The Final Countdown (we hope)

Knock on wood, we’ve reached the point of two steps forward for each step in reverse, rather than the other way around.  DirecTV is up and running.   Art masterpieces created by the girls when they were little are on the wall.   We’ve installed and figured out the grill.  There’s equilibrium between the boat and the storage unit, meaning we no longer need to increase the net volume of stuff we’re taking with us.  The showers and the beds are glorious.  We said goodbye to fleece sheets, which almost by themselves are reason to live someplace cold.  We installed a new stereo system.  Heck, the marina even scrambled up the gate code a bit.  Life is good.

Good, but still with some imperfections.  Like the AC system not working.   Remember the earlier post about the seacock valve for the main engine?  Stopped us cold for two weeks.  There’s also a seacock and strainer for the AC pump.  No water, no AC.  And it’s getting hot and humid, seemingly in just the last five minutes.

The good news is that we easily diagnosed the problem.  The seacock was plugged.  Not the strainer.  Not the through-hull.  The actual valve was mushy, meaning something was blocking it.  It’s below the waterline so you don’t just take it apart in the engine room.  That left two choices.  First, one of us could jump into the cold, dark, scary, and potentially toxic Anacostia River to try to fish out whatever had lodged up in there.  When Dana refused, however, it eliminated that option.  So we called out a pro.   Dude had a wet suit, a dry suit, a huge light, the correct tools, and most importantly a willingness to get in the cold, dark, scary, and potentially toxic  Anacostia.  We would have paid him double.

We guess we’re just lucky, because he’d never seen a situation like ours.  Neither had the folks at Zimmerman Marine.  Neither had the folks at Peake Marine.  Somehow or another a ridiculous stick found its way directly into a small hole and jammed up the valve.  (Dana photographed the shoe for scale.  It obviously wouldn’t fit in the valve).  We don’t really feel the love on that one.  However, today it was about 90° with humidity about 110%, so we’re just happy to have the AC back on line.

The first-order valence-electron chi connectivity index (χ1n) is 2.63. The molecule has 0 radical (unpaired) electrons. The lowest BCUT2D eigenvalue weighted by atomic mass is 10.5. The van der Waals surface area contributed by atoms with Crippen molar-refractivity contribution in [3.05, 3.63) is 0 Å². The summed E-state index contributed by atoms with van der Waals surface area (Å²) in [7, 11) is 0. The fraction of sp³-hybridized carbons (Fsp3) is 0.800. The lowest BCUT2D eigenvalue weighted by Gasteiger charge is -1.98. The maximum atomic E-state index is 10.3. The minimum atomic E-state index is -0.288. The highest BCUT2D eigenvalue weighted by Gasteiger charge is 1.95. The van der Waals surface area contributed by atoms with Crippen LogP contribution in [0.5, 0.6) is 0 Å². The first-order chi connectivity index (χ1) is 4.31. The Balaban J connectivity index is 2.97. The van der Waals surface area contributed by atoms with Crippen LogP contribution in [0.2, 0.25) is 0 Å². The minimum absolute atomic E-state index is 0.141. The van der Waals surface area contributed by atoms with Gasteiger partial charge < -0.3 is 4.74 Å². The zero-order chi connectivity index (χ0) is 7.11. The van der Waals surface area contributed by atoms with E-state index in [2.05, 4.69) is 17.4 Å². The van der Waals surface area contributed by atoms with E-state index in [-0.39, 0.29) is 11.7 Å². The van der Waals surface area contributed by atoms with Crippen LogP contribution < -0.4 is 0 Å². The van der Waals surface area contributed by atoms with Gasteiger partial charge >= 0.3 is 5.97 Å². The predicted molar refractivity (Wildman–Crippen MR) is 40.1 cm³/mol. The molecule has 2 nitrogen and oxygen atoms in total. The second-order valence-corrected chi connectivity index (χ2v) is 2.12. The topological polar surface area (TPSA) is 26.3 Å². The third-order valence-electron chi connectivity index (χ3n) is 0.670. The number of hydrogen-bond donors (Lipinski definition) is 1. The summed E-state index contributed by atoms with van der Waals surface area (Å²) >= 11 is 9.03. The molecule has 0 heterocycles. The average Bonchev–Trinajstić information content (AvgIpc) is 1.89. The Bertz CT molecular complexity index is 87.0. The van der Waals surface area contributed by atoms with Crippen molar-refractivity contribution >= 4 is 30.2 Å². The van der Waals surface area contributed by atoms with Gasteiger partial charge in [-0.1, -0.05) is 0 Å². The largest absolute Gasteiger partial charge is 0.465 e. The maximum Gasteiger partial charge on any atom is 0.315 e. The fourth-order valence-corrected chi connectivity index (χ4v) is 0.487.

img_3264The dogs also are hitting their groove.  Oscar still thinks it’s more efficient to poop on the dock rather than wait until reaching the grass.  He must be feeling at home, since he used to poop on the pool deck rather than the grass at our Scottsdale home.  Benny finds the front porch very comfy as long as there’s a handy pillow.

And yes, we’ve added netting so they don’t fall off.   We doubt we could get the diver back out fast enough if that happened.

We enjoyed our second guests, Lewis and Terri of the Tennessee Belknaps.  Hopefully they’ll join us again down the line.  We’re also hoping for many more visitors over the course of our journey.

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Mini Pearl has taken us around DC, but we don’t quite have the whole crane launch thing down yet.  Fortunately there generally are only about a hundred people watching us bumble around.  However, the pressure still adds about 20° to the heat index.

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It’s always good to remember that no matter what happens, someone someplace has it worse.  Like the owner of the boat that appeared on the shore across the river from our slip.  We took Mini Pearl over to have a closer look and to see if there was anything left we might be able to use, but there wasn’t.

We’re quite excited that the entire family will be on the boat in just a couple of days.  If all goes as planned, the six of us will leave The Yards on May 23, with a couple of stops before spending the holiday weekend in St. Michaels, Maryland.

Of course, so far exactly nothing has gone as planned.

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